Population health initiatives took another step forward in December 2018, when the National Committee for Quality Assurance (NCQA) launched 2 new programs: Population Health Program Accreditation to assess how an organization applies population health concepts to programs for a defined population, and Population Health Management Prevalidation, which reviews health IT solutions to determine their ability to support population health management functions.
These new programs promote increased standardization in population health management practices, yet plans and providers are sometimes at odds. One of the biggest challenges in population health is agreement between plans and providers on attributed patients, ie, a shared definition of what population, or patient base, is under a provider’s responsibility. Furthermore, providers and plans are not always aligned on key target populations, major health challenges, and how to address barriers to health such as social determinants of health. They must align on payment arrangements that support shared population goals. To achieve the goals of population health initiatives, it’s imperative that plans and providers work together for a common understanding around accreditation and the strategies to reach different populations.
Here are 5 ways they can do so:
Understand your population. Plans and providers should proactively work together to determine the right attribution process: prospective, retrospective, or some combination of the two. Retrospective attribution means a health provider is responsible for anyone who they’ve treated in the past. Conversely, prospective attribution gives providers a list of the patients they’re accountable for ahead of time. A recent study found the majority of payment systems rely on retrospective attribution of patients to providers, but there is no universally accepted way to do so. In the end, the method of attribution should be clearly communicated early and often so all parties are on the same page in terms of which patients make up the population in question.
Implement an effective outreach strategy. Agree on the outreach and primary care physician (PCP) selection process and timeline. Providers should make sure their patients get attributed to them and get the opportunity to build relationships with new patients from day one. The earlier providers are able to reach out to patients, the more opportunity to have to identify high-risk patients or notable gaps in care. Providers are often challenged with low levels of health literacy among their population and need proven strategies to ensure their patients understand the care plan options available to them.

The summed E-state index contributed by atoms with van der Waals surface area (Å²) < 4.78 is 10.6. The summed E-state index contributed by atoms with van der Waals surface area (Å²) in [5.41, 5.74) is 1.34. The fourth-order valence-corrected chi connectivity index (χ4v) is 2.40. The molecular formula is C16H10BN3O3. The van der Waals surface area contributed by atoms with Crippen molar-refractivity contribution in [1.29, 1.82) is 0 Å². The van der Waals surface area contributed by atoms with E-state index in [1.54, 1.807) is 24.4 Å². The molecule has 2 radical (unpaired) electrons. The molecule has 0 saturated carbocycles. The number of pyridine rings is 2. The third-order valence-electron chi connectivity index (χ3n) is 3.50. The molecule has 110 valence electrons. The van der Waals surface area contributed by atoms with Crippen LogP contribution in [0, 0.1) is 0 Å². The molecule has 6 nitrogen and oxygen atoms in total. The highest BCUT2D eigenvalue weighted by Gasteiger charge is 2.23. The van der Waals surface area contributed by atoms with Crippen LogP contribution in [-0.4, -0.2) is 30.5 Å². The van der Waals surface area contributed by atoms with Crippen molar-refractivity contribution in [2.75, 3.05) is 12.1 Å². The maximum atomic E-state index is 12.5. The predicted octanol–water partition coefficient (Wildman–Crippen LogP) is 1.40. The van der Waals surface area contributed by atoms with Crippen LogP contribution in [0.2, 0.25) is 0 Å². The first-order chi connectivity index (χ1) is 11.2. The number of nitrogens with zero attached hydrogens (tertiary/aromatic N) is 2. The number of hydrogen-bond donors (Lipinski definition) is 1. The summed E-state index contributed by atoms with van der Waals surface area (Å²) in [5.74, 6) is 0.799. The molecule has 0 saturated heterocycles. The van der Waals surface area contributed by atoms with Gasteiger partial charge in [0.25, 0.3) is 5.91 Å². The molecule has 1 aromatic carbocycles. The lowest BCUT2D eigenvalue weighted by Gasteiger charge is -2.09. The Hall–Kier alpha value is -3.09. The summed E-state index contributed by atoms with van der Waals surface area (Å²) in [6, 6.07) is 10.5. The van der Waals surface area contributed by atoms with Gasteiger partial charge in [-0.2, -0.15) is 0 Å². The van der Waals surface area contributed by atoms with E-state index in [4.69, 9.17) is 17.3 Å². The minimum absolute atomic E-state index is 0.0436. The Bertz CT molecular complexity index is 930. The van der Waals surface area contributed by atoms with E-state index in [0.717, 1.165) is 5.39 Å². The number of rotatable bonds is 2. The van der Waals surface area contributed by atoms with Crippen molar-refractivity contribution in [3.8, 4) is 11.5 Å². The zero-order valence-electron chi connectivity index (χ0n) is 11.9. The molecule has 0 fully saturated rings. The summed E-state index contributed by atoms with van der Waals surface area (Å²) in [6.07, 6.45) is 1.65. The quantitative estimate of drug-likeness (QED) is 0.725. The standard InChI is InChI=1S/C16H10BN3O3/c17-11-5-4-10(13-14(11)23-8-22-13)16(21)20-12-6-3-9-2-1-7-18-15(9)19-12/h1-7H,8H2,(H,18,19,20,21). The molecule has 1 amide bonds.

A recent study called The Other 45 illustrated just how effective patient engagement can be in improving population health. It found that just 45 minutes of one-on-one time with patients who are newly diagnosed with chronic illnesses can significantly improve health outcomes by delivering useful self-management techniques.
Assess and appropriately segment your data. Analysis of clinical, financial, and operational data is necessary to identify the gaps in care within a given patient population. Plans and providers should focus on the conditions patients struggle with most, as well as on the high-cost conditions plans prioritize. Continuous patient engagement throughout the care journey is key here, because it helps providers encourage prevention and more easily manage chronic conditions.
Consider a range of interventions. Reach out to high-risk patients to bring them in for care, and then implement technology that can engage them on an ongoing basis. Regular communication allows providers to send patients health tips and allow them to ask questions, while collecting patient-reported outcomes. Text messages, for example, have proven to be highly effective. In 1 study among a population of diabetic patients, 66% responded to a text prompt to send their glucose readings to their providers, compared to just 12% of patients who were asked to do so during a visit.
Get patient feedback and track your data. A population health program should improve the patient experience, not hinder it. Collect feedback from target groups on how they perceive the new interventions, allowing you to address areas of concern and further improve what’s already working. In addition, providers can work with plans to gain access to claims data from patients to understand their utilization beyond the system in order to track major quality measures, set improvement goals, and monitor overall success.
If successfully executed, population health is an “everybody wins” proposition. The main goal, of course, is to get at-risk populations to care in order to prevent the development of serious or chronic conditions and close gaps in care. This benefits both health plans and providers as well, but only when they work together will they have the best chance of success.